Malisha,

I agree with your comment. She’s a public defender, which just goes to show that there are good ones. She stood there next to Philip during the initial appearance with her hand resting on his back. A simple gesture like that is not only a way of reassuring the client that you care about him, it’s a way of demonstrating to the court and the national audience watching the hearing that he is a human being and not a monster. Little gestures like that communicate in a manner that mere words can never match.

The relationship between Denise Regan and Philip Chism is quite different from Mark O’Mara’s relationship with George Zimmerman. O’Mara’s body language demonstrated that Zimmerman was nothing more than a vehicle to fame and fortune for him. He placed Don West between him and Zimmerman and he had the woman lawyer from his office sitting on the far side of Zimmerman throughout the trial carrying out her role as Zimmerman’s designated baby sitter. She never appeared to be very happy about her role as babysitter. She probably spent most of her time wondering why she had sacrificed three years of her life and incurred considerable debt to get a law degree and pass the bar exam just to be a baby sitter and look pretty at counsel table

O’Mara was too full of himself to be bothered with interacting with his client except when absolutely necessary and that speaks volumes about the kind of person that he is.

I noticed that the woman lawyer who represented Jodi Arias in the penalty phase began her closing argument standing behind Ms. Arias with her hands on Ms. Arias shoulders. I thought she did a splendid job of letting the jury know that she cared about her as a human being, despite what she had done, and I think that her demonstration of genuine concern probably played a significant role in persuading several jurors to reject the death penalty.

I think women are much better at feeling and expressing empathy than men.

I have heard jurors say,

We wanted to sentence your client to death but in the end we could not do it because of what that would have done to you.

Please remember that a lot of public defenders are outstanding lawyers who chose to be public defenders because they genuinely care about their clients. Like teachers and nurses, they are not in it for the money. Ironically, Colleen Ritzer appears to have been driven by her desire to teach.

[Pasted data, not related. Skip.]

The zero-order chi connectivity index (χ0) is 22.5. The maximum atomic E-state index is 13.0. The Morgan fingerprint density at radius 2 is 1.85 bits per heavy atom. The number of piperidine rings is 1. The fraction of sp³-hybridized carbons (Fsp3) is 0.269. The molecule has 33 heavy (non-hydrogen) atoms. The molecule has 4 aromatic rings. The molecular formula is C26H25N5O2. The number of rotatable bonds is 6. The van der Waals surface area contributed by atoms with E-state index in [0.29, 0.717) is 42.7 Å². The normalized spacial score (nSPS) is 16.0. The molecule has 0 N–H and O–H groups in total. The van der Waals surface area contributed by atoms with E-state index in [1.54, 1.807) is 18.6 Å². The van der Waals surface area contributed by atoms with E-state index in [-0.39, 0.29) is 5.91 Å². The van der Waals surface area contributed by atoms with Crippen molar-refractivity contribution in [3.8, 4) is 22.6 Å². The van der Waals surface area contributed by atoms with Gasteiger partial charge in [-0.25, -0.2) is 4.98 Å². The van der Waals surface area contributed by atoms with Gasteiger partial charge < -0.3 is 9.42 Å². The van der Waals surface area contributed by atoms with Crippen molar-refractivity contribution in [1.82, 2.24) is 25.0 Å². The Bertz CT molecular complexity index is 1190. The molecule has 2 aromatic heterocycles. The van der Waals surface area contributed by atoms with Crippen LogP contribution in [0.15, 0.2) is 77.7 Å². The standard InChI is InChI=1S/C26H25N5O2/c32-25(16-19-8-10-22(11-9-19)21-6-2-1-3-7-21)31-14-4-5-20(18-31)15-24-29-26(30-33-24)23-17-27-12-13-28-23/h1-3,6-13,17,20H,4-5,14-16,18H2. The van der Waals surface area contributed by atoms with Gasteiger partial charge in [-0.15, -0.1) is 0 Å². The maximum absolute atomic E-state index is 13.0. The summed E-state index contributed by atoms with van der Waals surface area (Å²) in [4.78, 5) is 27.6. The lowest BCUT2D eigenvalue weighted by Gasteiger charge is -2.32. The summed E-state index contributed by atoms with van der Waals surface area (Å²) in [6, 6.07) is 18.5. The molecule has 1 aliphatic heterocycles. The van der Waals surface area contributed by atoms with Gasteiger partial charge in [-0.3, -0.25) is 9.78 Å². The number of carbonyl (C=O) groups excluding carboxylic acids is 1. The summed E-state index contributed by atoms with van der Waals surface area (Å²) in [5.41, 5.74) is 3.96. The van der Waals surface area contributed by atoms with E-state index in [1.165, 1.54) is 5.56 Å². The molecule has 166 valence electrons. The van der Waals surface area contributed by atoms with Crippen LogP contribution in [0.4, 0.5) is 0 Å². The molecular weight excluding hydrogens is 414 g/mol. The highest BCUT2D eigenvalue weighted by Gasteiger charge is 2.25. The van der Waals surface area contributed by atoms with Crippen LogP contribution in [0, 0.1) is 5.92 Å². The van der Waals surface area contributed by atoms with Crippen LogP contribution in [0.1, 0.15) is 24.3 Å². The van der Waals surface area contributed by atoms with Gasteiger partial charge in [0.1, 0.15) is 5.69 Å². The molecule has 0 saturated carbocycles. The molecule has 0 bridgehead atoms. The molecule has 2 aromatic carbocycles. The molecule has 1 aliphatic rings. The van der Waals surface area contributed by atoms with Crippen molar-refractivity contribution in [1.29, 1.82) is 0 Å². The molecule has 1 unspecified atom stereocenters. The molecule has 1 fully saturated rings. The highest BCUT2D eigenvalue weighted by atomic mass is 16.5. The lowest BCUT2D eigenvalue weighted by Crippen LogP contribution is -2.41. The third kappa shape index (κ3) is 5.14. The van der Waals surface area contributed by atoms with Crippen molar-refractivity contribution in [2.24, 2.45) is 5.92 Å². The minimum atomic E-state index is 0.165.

I was one of them.

They are my tribe.


Philip Chism’s attorney issues statement on behalf of his mother

October 28, 2013

Monday, October 28, 2013

Good morning:

Philip Chism’s attorney issued the following statement:

On October 22, 2013, two families were unexpectedly and inconceivably changed forever. Ms. Chism’s heart is broken for the Ritzer family and the loss of their daughter and sister Colleen Ritzer.

Ms. Chism would like you to know that her son was born in love and is dear to her, very dear. She is struggling to understand this and respectfully asks for some time to process this.

She asks that you know that she cares for the world’s hurt over this and greatly hopes for your prayers for the Ritzer family, the Danvers community, for her son, and all those affected by this tragedy.

Collen Ritzer will be buried today.


Egregious Public Defender Misconduct [part 2]

October 27, 2013

by Crane-Station

This post is lengthy and has to do with events that unfolded in my legal case.

Part one, with the case background, is here.

Public defender Chris McNeill complaint, continued:

McNeill waived my presence at a pretrial chambers conference where several motions in limine were decided without my knowledge or consent. During the conference, he agreed not to present my defense and never told me that he had done so.
Note: SCR 3.130-1.4(b) provides that “[a] lawyer shall explain a matter to the extent reasonably necessary to permit the client to make informed decisions regarding the representation.”

1. On the first morning of my trial of January 22, 2008, McNeill and Harris met secretly with the Court in chambers to discuss several motions in limine that would affect the outcome of my trial.

2. That is, the tape starts rolling AFTER they all listen to and tamper with, AND modify and alter, the recorded 911 dispatch evidence wav files – all 11 of them.